NASA: Cloud of the solar system is yielding stunning discoveries

NASA: Cloud of the solar system is yielding stunning discoveries

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A team of NASA astronomers have announced that for the first time they have directly measured chemical elements of an “alien” cloud that has blown into the solar system.

NASA’s IBEX spacecraft (Interstellar Boundary Explorer) has reportedly captured particles streaming in from beyond the solar system, said Eric Christian, an IBEX mission scientist at NASA.

“We’ve directly measured four separate types of atoms from interstellar space and the composition just doesn’t match up with what we see in the solar system,” said Mr. Christian. “IBEX’s observations shed a whole new light on the mysterious zone where the solar system ends and interstellar space begins.”

The agency reported its findings in a series of papers this week, noting the spacecraft has intercepted hydrogen, helium, neon and oxygen atoms.

A great magnetic bubble surrounds the solar system as it cruises through the galaxy. The sun pumps the inside of the bubble full of solar particles that stream out to the edge until they collide with the material that fills the rest of the galaxy, at a complex boundary called the heliosheath.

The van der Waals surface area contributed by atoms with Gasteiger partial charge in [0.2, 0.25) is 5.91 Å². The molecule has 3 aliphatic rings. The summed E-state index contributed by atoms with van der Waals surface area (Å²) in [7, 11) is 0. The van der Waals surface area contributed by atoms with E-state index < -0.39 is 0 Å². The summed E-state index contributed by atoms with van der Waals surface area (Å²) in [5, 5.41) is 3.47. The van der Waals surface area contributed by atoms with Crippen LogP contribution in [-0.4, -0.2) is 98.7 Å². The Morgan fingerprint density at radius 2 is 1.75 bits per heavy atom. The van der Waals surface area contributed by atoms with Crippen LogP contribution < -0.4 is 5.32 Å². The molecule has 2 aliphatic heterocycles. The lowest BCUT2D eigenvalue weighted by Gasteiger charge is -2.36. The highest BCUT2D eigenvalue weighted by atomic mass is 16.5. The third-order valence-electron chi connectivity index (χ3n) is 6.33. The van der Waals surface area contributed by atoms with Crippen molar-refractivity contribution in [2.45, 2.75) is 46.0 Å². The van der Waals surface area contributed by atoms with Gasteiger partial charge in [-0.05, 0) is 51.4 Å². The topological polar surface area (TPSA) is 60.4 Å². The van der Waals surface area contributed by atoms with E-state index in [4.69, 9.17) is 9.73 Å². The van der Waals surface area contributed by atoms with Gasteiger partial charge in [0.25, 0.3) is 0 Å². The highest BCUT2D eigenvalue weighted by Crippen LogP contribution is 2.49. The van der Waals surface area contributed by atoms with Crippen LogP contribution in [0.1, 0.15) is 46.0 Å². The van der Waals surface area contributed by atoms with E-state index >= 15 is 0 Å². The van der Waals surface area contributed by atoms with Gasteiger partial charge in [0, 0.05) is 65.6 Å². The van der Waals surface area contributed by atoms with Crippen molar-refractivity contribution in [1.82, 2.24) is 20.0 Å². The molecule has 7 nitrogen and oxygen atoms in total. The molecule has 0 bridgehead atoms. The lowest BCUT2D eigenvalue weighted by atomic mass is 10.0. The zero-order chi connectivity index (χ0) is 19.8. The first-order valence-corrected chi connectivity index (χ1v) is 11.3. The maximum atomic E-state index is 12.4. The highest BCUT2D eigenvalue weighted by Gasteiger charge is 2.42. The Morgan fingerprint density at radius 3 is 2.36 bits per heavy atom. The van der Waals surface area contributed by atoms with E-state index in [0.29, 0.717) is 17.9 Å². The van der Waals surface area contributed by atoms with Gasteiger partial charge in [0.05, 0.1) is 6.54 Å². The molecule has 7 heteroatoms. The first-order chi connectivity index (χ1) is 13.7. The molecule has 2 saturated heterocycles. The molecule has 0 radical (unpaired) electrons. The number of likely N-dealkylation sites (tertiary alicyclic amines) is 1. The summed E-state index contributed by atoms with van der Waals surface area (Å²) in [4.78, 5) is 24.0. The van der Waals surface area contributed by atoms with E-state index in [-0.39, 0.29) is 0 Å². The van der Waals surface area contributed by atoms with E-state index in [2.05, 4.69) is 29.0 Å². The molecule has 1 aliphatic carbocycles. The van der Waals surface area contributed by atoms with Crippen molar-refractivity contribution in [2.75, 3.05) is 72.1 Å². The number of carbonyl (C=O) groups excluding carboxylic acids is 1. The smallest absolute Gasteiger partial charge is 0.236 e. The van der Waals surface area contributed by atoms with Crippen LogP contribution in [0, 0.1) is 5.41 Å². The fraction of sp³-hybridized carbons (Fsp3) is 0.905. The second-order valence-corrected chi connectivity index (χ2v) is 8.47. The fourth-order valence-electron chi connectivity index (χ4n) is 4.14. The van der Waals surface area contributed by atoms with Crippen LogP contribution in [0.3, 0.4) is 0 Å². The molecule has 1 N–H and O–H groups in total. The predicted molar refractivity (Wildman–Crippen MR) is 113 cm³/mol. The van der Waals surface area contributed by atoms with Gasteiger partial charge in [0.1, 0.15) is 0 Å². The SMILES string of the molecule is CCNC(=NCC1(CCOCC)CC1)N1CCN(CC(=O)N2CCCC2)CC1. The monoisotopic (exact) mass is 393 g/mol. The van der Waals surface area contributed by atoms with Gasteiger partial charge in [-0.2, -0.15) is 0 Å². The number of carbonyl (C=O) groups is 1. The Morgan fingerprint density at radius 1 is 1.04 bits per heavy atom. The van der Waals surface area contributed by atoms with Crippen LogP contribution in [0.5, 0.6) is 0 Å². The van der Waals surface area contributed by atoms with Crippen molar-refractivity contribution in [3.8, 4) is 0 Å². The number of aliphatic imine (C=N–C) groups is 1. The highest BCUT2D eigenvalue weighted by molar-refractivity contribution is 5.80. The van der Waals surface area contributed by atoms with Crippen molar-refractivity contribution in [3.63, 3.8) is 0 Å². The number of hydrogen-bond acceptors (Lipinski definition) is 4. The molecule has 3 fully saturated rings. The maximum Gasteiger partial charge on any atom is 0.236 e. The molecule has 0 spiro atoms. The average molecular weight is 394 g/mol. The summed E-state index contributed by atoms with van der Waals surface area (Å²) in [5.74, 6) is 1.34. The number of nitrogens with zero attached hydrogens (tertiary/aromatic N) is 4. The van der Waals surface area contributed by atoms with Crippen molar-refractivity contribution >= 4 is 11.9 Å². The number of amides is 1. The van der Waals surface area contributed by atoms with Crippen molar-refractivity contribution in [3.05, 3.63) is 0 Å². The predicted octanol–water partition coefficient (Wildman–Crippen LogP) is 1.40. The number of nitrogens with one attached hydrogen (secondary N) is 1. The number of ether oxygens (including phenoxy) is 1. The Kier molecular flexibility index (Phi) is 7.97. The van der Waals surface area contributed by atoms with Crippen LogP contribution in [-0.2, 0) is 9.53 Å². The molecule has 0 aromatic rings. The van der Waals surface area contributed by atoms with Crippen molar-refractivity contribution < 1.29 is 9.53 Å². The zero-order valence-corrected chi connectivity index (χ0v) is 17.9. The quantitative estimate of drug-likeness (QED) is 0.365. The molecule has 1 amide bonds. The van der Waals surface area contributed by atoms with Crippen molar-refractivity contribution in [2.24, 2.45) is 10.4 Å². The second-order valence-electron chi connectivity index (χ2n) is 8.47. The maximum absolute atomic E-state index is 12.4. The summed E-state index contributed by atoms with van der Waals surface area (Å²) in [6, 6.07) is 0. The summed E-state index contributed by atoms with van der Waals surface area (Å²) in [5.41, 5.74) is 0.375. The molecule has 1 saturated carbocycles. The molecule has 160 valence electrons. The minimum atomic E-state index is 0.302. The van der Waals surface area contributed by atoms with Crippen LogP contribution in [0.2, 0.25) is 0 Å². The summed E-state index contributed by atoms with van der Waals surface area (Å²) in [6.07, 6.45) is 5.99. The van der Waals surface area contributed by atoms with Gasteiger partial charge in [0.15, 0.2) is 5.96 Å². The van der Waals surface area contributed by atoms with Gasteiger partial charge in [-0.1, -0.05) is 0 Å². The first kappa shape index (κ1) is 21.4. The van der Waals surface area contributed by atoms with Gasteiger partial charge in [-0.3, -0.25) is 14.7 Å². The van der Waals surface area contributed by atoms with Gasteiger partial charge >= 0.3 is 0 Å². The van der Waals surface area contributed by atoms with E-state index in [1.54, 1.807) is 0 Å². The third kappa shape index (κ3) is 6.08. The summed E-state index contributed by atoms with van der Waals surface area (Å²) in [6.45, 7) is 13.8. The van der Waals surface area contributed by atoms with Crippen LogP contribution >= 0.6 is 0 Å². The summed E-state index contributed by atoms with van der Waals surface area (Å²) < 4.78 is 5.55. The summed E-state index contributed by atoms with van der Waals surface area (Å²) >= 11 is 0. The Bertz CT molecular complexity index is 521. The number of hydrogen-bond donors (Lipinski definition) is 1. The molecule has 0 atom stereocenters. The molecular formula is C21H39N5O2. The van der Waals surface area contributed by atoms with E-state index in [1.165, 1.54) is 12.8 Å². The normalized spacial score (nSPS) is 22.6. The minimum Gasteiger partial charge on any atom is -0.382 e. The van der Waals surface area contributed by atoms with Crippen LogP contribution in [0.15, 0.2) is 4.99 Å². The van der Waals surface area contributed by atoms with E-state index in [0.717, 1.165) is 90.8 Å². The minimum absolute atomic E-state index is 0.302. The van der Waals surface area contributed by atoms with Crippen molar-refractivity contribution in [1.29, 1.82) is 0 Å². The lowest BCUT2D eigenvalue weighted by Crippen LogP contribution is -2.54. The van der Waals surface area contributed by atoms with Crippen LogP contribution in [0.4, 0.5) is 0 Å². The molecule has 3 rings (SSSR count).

On the other side of the boundary, electrically charged particles from the galactic wind blow by, but rebound off the heliosheath, never to enter the solar system. Neutral particles, on the other hand, remain stuck across the boundary, continuing on another 7.5 billion miles for 30 years until they get caught by the sun’s gravity, when they are pulled back.

More than just helping to determine the distribution of elements in the galactic wind, these new measurements give clues about how and where our solar system formed, the forces that physically shape our solar system, and even the history of other stars in the Milky Way, said NASA officials.

“Our solar system is different than the space right outside it and that suggests two possibilities,” said David McComas the principal investigator for IBEX at the Southwest Research Institute in San Antonio, Texas. “Either the solar system evolved in a separate, more oxygen-rich part of the galaxy than where we currently reside or a great deal of critical, life-giving oxygen lies trapped in interstellar dust grains or ices, unable to move freely throughout space.” Either way, this affects scientific models of how our solar system – and life – formed.”

Studying the galactic wind also provides scientists with information about how our solar system interacts with the rest of space, which is congruent with an important IBEX goal. Classified as a NASA Explorer Mission, the spacecraft’s main objective is to study the heliosheath, that outer boundary of the solar system’s magnetic bubble — or heliosphere — where particles from the solar wind meet the galactic wind.

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